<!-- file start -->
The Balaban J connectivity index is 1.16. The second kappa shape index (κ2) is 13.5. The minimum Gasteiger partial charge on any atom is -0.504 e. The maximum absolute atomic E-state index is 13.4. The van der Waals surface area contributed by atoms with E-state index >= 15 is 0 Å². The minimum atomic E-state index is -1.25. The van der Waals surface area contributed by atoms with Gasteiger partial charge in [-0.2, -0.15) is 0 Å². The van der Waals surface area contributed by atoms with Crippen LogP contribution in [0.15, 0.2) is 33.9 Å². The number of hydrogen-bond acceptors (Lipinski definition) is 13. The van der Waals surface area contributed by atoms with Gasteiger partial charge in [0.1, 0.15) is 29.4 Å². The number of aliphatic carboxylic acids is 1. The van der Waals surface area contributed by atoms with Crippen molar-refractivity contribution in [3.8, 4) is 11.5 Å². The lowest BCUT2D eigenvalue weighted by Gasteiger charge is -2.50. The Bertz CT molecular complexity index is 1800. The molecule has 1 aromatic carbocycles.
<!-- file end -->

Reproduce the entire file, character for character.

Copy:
The Balaban J connectivity index is 1.16. The second kappa shape index (κ2) is 13.5. The minimum Gasteiger partial charge on any atom is -0.504 e. The maximum absolute atomic E-state index is 13.4. The van der Waals surface area contributed by atoms with E-state index >= 15 is 0 Å². The minimum atomic E-state index is -1.25. The van der Waals surface area contributed by atoms with Gasteiger partial charge in [-0.2, -0.15) is 0 Å². The van der Waals surface area contributed by atoms with Crippen LogP contribution in [0.15, 0.2) is 33.9 Å². The number of hydrogen-bond acceptors (Lipinski definition) is 13. The van der Waals surface area contributed by atoms with Gasteiger partial charge in [0.1, 0.15) is 29.4 Å². The number of aliphatic carboxylic acids is 1. The van der Waals surface area contributed by atoms with Crippen molar-refractivity contribution in [3.8, 4) is 11.5 Å². The lowest BCUT2D eigenvalue weighted by Gasteiger charge is -2.50. The Bertz CT molecular complexity index is 1800. The molecule has 1 aromatic carbocycles.